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From Donald Whytock <dwhyt...@gmail.com>
Subject Re: Fun with OSGI
Date Tue, 09 Aug 2011 18:56:51 GMT
My experience with OSGi/Felix is comparatively limited compared to
some, but I think I'm making good use of its fundamental capability:
hot-swapping components.

My app is a framework for hooking a varying number of command
interpreters to a varying number of communication components, thus
allowing multiple users connecting over different services/platforms
to enter commands to the system and possibly share the results with
other users.

As a result, my primary need is to be able to conveniently add, update
and remove command interpreters and/or communication components at
will.  Felix has been excellent for this.  Because of this I've been
able to conveniently develop new parsers to provide myself with more
configuration options and debug Camel components.

Yes, there's an issue with non-OSGi-ready libraries, but in many cases
that's just a matter of packaging them with the right manifest.  The
biggest problem I've had with that is when jars depend on other jars,
sometimes four or five levels deep.  But mostly this encourages me to
keep my code very lean, with minimal external dependencies, and even
with those looking for open-source equivalents to large corporate

All told, with the required modularity thinking and the encouragement
to loose coupling, I believe working with OSGi has induced me to build
a better app.


2011/8/9 Teemu Kanstrén <tkanstren@gmail.com>:
> Hello all,
>  I have used OSGI in a few projects, most recently in a research prototype
> for a sensor network data collection thingy.
>  Overall, I think OSGI is not hugely complex and provides some useful
> features. However, overall my feelings are a bit mixed. So I would like to
> ask others, what are your experiences in using OSGI vs other platforms. Some
> more specific experiences from my viewpoint:
> -Automated updates (or support for them) are commonly mentioned as something
> supported by OSGI. I see there is some basic support for this in
> loading/unloading services and bundles in the standard container.
> Additionally, there are things like Apache ACE that are commonly mentioned
> to take it further. But I fail to see how this really helps much, the big
> issue for me comes to transferring state from old services to new ones and
> managing all the dependencies between the elements as  change is rarely
> localized. While I have needed to support updates, I find it is easier to
> just deploy a complete new version and restart the software.
> -Service code is separated by OSGI through different classloaders. For me
> this has been really nice in keeping dependencies from spreading and forcing
> me to think about component boundaries in a more focused way.  But running
> an OSGI container just for this seems a bit heavyweight for me. The
> classloader separation also causes some big issues for me such as sharing
> libraries over services, such as web-services frameworks, where managing
> configuration files across services is just extra hard when the classloaders
> are separated, in addition to the usual OSGI classloader issues. When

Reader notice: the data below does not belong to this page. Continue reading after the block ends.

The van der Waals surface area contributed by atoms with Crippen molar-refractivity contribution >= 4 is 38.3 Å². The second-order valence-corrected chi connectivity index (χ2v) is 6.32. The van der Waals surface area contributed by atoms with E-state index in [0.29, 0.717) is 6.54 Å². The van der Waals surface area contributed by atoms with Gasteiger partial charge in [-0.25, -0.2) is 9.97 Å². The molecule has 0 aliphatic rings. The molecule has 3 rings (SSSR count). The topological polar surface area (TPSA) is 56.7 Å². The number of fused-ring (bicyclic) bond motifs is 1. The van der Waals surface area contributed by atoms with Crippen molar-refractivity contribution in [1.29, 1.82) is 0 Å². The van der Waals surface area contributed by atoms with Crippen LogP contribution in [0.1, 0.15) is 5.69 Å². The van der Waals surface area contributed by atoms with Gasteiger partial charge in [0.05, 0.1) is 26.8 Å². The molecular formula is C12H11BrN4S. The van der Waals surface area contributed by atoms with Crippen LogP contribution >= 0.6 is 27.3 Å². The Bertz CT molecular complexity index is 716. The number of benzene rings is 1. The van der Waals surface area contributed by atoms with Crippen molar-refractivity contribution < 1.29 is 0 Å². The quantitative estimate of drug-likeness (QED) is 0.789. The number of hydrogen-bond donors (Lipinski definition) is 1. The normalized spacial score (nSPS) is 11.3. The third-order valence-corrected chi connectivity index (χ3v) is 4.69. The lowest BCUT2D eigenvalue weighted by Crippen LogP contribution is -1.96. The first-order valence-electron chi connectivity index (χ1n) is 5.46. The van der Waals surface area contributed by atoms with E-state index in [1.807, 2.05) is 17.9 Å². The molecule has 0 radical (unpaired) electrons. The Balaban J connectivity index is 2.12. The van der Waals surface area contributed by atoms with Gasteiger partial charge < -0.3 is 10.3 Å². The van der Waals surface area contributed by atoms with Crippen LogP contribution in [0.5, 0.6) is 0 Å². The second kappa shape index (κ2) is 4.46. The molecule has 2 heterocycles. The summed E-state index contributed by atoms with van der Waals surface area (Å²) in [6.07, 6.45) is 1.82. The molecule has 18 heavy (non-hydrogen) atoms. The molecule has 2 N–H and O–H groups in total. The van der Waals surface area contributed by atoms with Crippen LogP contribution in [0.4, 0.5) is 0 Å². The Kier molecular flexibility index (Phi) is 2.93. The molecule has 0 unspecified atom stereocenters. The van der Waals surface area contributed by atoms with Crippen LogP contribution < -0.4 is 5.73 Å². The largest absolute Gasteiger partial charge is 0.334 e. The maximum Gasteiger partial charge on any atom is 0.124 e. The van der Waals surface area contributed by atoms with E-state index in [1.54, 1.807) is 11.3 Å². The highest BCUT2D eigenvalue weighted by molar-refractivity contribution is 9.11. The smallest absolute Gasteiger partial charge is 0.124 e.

> libraries are better supported, such as the Felix HTTP service with Jetty,
> it seems nice but actually is a wrapper that hides the configuration options
> under layers of abstraction (added complexity) that hide the more advanced
> configuration options from me and makes it hard if possible at all to use
> them.
> -Managing the framework and my application becomes more complex as the user
> has to understand the container caches, large number of directories,
> libraries, configuration files, etc. Things like configuring my app to run
> as a unix daemon are much more complex to manage and debug as I am not in
> direct control over the platform. Errors in application startup from remote
> deployments are harder since they are shown mainly in Felix and not in my
> application log files.
> -Using OSGI for me is a form of a local-level service abstraction (SOA). I
> have basically used Java interfaces to define the "interface" of each OSGI
> service. But this eliminates the navigation support my IDE in terms of
> static analysis and adds, what seems to me, unnecessary abstration. This is
> probably my failure in using too many interfaces but it feels to me as a
> "common practice" for OSGI apps. I was also looking for some support to hook
> and trace service interactions, which could justify some of this, but there
> is nothing like this.
> -Integration testing is difficult due to all the wiring required to get the
> overall system running. In simple cases it works OK with my own
> MockBundleContext, and the SOA approach makes the component composition even
> cleaner in this regard. However, in more complex interactions starting the
> whole container becomes a big burden for me.
> Overall, the approach of SOA at local level seems great for the overall
> architecture. But it seems to me currently there are just too many issues
> for me, and for that reason, I would prefer a more simple approach.
> Maybe I am just doing wrong or building wrong types of apps. Any other
> experiences?
> Thanks for your thoughts,
> Teemu

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